ARGENTINA: PUBLIC – PRIVATE PARTNERSHIP REGIME OVERVIEW
The Argentine government has issued new regulations for public-private partnership (PPP) contracts in the public works sector, which are expected to streamline the process and bring at some US$40bn in infrastructure investments, according to state news agency Telám.
Since Macri assumed power in Argentina, he has lifted currency controls, cut subsidies and brought the country out of a 15-year default by settling with holdout creditors. Now, he needs foreign investment to compensate for the decline in weaker consumer demand and kick start a flagging economy.
In Argentina, the need for infrastructure repair and improvement has never been greater. By itself, the public sector lacks resources to do anything meaningful given the infrastructure deficit. Thus, the new legal framework aims to attract the interests of banks, financial corporations and other private sector players through Public Private Partnerships (PPPs).
The key for PPPs is a legal framework that provides the private sector with confidence that loans will be repaid. It is for this reason that the recent approval of the new legal framework for Public-Private Partnerships is a win for Argentina and international investors as a whole.
The bill constitutes only an alternative way of cooperation, which means that the tradition model may still be applied. The bill is relatively short, it sets out key guiding principles and mandatory terms of the regime. It clarifies that more detailed regulations will have a place in subsequent legal acts, bidding terms and conditions of the contract.
What are the main provisions and benefits of the PPP regime?
The PPP bill requires a transparent, flexible and competitive procurement process and can be launched by means of a tender or private initiative. Moreover, the bill provides a new tool – Competitive Dialogue, which is widely used in the U.S. It applies when a government determines its final goal, but there are a variety of methods to reach that goal. So, the government may discuss all available methods with possible contractors and start a public bidding process with a formulated final request.
Depending on the bidding terms and project-specific characteristics, the PPP regime enables the use of any kind of financing tools and instruments of guarantee. For example, for financing purposes, the State may allocate demand-based, shadow or availability payments, and third-party funds, among other alternatives. The regime also sets step-in rights, for example if the contractor entered into a loan and failed to carry out the loan’s obligations, the PPP contract is assigned to the creditors.
The PPP bill eliminates some powers of public authorities, such as the power to unilaterally modify a contract, the power to force the contractor to carry out his obligations even if the State fails to comply with its own, and it cancels the limitation of the State liability, etc. According to the Art 9 (sub. I), the government has a right to unilaterally modify a contract only in regards to the scope of works and if it will constitute no more than 20% of the total contract value; additionally, the contractor must be adequately compensated.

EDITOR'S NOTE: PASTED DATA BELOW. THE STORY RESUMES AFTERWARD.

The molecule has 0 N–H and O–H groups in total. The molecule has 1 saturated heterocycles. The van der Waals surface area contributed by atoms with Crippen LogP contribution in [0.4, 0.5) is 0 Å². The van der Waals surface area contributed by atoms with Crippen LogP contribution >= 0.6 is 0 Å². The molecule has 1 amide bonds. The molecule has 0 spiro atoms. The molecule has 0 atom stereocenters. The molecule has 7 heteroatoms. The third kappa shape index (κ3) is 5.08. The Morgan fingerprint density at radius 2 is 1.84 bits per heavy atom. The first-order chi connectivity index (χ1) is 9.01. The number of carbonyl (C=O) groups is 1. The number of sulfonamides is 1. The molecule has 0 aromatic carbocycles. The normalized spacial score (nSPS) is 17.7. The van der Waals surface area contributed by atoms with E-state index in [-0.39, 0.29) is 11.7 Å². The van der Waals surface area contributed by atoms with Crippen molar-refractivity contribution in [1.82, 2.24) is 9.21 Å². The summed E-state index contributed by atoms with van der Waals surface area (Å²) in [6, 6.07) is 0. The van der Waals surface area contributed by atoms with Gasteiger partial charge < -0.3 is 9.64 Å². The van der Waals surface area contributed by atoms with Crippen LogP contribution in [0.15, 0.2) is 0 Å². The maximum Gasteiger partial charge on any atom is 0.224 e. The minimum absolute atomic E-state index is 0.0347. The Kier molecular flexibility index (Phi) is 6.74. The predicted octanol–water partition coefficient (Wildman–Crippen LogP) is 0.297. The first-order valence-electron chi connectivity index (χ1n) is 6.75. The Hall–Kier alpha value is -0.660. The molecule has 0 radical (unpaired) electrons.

Here are two important aspects: firstly, under the PPP regime the prohibition of indexation is excluded, which plays an important role for long-term projects due to inflation; secondly, the possibility of the remuneration to be paid in foreign currency. In regards to the structure of the remuneration, there are ample choices of possibilities, such as funds, assets, taxes, loans, surface rights and others assigned by the State.
The bill provides the possibility to accomplish the project through an already existing company, a SPV (Special Purpose Vehicle), as well as through financial trusts or other types of vehicles. There is also a possibility for the State to participate in such corporation or trust.
The rules governing early termination of the contract have to be set out in the contract. However, the PPP bill affirms that compensations have to be paid prior to the takeover of assets. Moreover, when the State terminates the contract for reasons of public interest, the State is no longer able to enjoy the limitation of its liability. In such case, the State has to pay compensation to the contractor equal to the cost of unamortized investment in the project.
Depending on the nature of the dispute, it may be resolved in technical panels or arbitral tribunals. The PPP Bill doesn’t exclude international arbitration as a means to dispute resolution.
The parties to the contract may appoint independent technical auditors who will control and monitor the execution of projects. The contract may specify that if the administration does not agree with the auditor’s determination, this will not preclude the payment of the consideration, which will remain in the trust until the dispute is solved.
The PPP law is a step in the right direction that will help restore Argentinas image to the global investment community. The bill is fashioned on the combined expertise demonstrated in other countries (the US & the UK) and represents modern and market-friendly model of public-private cooperation. It allocates risks adequately on both sides, seeks to achieve economic equilibrium, and provides flexibility in structure, guarantee and financing schemes, contractor’s remuneration.
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